Crozet Annals of Medicine: Wash Your Hands
By Robert C. Reiser, MD
Something strange is happening in the hospital. An intern disappeared at 2 a.m. in the middle of my last overnight shift. A colleague of long acquaintance refused to shake my hand yesterday. The ER doc who relieved me today wiped down my computer and phone with quaternary ammonium wipes before touching anything. I blame the polar vortex.
I eventually found the intern, holed up in a closed section of the ER puking her guts out into a trash can. She was sheepish and apologetic and weakly vowed to carry on with her patient care duties. Impressive, but not too salutary. I sent her home.
My colleague apologized for his impoliteness, explaining that his whole family was home sick with vomiting and diarrhea and he did not wish to give it to me. My relieving doctor asserted to me that every time she worked in the ER she got sick and she didn’t want to bring anything home to her already sick children.
All of these events are connected by the epidemic of norovirus sweeping across the globe, exacerbated by the indoor crowding imposed by the cold of the polar vortex currently gripping the U.S. in its frozen clutches.
Most of us are familiar by now with the norovirus, the most common cause of vomiting and diarrhea in the U.S. and the scourge of cruise ships. Preventing norovirus is easy. Don’t put anything in your mouth. Transmission is by fecal to oral contamination (of course usually with a stop somewhere in between).
Your mouth is the only way norovirus can get in your body to infect you. Unfortunately you have to eat, especially on a cruise, and food is easily contaminated by food handlers. Surfaces can also harbor norovirus, hence my coworker cleaning the computer and phone, although I am not sure if she was really expecting to eat off the computer. Good hand washing and not putting her hands near her mouth would also be effective to prevent norovirus and not look quite so phobic.
A far worse type of diarrhea occupies more of my clinical attention these days: Clostridium difficile diarrhea. Clostridium difficile (C. diff) is a bacterium that, like norovirus, is acquired through the fecal-oral route. Its spores can live for months on surfaces so they are potentially everywhere in healthcare facilities and only bleach will kill them, not the usual disinfectants like antiseptic hand gel.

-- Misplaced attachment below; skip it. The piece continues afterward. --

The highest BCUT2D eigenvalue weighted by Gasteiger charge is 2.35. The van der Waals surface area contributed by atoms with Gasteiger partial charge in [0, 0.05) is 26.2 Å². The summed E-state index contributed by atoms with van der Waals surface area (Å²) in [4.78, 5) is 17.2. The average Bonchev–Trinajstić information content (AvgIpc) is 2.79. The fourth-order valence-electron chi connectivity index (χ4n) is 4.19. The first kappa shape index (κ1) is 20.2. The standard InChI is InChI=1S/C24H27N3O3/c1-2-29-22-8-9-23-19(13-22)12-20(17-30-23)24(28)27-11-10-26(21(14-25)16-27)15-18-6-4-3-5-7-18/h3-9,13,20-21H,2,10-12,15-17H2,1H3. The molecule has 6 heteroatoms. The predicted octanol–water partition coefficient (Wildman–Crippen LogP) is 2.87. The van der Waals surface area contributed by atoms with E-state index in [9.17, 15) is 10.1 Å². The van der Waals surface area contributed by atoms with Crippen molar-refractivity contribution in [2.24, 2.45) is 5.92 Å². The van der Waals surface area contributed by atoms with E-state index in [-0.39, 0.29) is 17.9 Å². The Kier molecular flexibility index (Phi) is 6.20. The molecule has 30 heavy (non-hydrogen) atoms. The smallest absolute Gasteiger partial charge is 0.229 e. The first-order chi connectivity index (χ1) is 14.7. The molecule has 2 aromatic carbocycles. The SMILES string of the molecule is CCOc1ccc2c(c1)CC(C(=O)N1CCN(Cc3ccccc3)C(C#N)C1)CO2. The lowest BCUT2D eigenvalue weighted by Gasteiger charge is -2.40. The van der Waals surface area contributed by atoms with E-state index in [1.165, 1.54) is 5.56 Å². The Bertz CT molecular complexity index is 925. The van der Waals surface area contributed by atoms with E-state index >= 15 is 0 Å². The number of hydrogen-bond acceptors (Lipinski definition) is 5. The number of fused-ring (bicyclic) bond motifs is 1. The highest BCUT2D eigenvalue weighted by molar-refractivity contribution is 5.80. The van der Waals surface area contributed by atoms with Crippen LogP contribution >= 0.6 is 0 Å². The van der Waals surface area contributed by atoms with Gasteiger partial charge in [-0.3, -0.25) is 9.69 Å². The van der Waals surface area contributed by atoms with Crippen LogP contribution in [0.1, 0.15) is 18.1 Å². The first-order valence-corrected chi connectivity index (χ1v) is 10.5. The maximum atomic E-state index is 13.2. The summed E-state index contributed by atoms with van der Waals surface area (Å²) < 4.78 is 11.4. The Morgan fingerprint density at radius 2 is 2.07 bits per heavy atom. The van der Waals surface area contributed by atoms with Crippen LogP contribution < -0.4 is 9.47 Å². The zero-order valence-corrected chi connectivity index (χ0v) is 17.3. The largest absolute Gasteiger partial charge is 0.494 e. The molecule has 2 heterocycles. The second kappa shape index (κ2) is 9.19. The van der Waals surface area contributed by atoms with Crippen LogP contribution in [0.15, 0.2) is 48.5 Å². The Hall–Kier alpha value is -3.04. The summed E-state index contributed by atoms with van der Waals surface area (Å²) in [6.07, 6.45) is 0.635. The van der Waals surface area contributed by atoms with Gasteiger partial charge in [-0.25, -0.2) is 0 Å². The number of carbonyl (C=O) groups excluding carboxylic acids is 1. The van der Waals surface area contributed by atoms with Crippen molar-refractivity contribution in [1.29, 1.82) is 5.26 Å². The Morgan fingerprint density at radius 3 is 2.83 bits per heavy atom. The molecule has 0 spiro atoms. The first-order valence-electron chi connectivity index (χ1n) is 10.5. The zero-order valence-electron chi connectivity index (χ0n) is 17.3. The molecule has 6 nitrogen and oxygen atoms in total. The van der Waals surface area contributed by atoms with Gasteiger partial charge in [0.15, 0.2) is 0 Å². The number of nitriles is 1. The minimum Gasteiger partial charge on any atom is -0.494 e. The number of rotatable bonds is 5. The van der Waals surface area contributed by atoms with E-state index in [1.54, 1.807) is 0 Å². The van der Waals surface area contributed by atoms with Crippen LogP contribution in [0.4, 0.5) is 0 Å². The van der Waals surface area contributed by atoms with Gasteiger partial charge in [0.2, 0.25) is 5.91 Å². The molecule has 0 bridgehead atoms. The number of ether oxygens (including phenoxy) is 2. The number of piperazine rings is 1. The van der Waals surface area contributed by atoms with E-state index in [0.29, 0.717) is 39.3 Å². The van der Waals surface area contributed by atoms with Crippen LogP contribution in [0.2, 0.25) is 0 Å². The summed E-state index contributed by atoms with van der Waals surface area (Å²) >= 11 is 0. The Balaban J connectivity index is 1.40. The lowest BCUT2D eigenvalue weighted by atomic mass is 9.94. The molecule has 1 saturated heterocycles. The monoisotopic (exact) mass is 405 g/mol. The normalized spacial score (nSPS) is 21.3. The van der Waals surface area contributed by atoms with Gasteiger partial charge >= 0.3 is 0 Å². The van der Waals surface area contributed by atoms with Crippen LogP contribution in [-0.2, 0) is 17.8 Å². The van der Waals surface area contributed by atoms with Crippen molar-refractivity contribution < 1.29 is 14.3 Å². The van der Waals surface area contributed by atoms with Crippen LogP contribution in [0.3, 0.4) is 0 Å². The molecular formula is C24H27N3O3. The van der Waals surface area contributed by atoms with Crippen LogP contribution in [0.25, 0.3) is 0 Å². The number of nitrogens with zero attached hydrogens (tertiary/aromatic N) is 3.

Ingesting C. difficile spores is not usually a problem for normal healthy people. The multitudinous numbers of other “good” bacteria that normally live in your colon and keep you healthy in many ways do not allow room for the C.diff to colonize and grow. C.diff only becomes a problem when the happy balance of your colon flora is upset by injudicious antibiotic use and many of the good bacteria are killed by the antibiotics. Then the ingested C. diff takes over and causes a debilitating and sometimes fatal diarrhea.
Symptoms of C.diff are mild to severe diarrhea, fever, low abdominal pain and recent exposure to antibiotics. The diarrhea has a characteristic odor that most hospital nurses are adept at detecting. In fact Dutch researchers trained a beagle to detect C.diff by smell not only in stool specimens but also in infected hospitalized patients not currently having diarrhea. People say beagles are all nose and no brain, but I wouldn’t mind having one on rounds with me.
Almost any antibiotic can potentially cause C.diff, but certain antibiotics are more commonly associated with C.diff, diarrhea and colitis. These include our previously maligned Cipro (see Crozet Annals of Medicien, “Falling Down,” December, 2010) as well as clindamycin, frequently prescribed for MRSA skin infections.
The treatment for C.diff is first to stop the offending antibiotics if possible. Often this is not enough to cure the diarrhea. If not, the treatment ironically enough is different antibiotics, notably Flagyl and vancomycin. Unfortunately there is a high relapse rate, 20 to 60 percent in some cases and it becomes subsequently harder and harder to treat.
Recently a novel treatment has emerged that appears to be much more effective than antibiotics in permanently curing C.diff, but it has a PR problem. The treatment is a fecal transplant; placing stool from an uninfected person into the GI tract of the infected patient. The cure rate is greater than 90 percent in patients with severe C.diff infections that have become unresponsive to antibiotics.
Many in the medical community advocate for fecal transplants as the first line therapy for C.diff, but acceptance has been slow for some reason. Among the reasons is Medicare until recently would not pay for the donated stool and still doesn’t cover the whole cost. This stuff is not cheap apparently.
Stool donors are screened for any infectious disease (that is most of the expense) and then the stool is infused via colonoscopy or enema, or more recently made into an encapsulated pill and swallowed, bringing the fecal-oral route full circle. Patient acceptance is surprisingly high, likely due to the misery of recurrent C.diff.
Fecal transplant is also being investigated as a cure for ulcerative colitis and Crohn’s disease, and may have benefit in Parkinson’s disease and other neurologic and autoimmune disease states.
Meanwhile, in the ER I have found a nearly foolproof method for curing unremitting diarrhea. Ask for a specimen.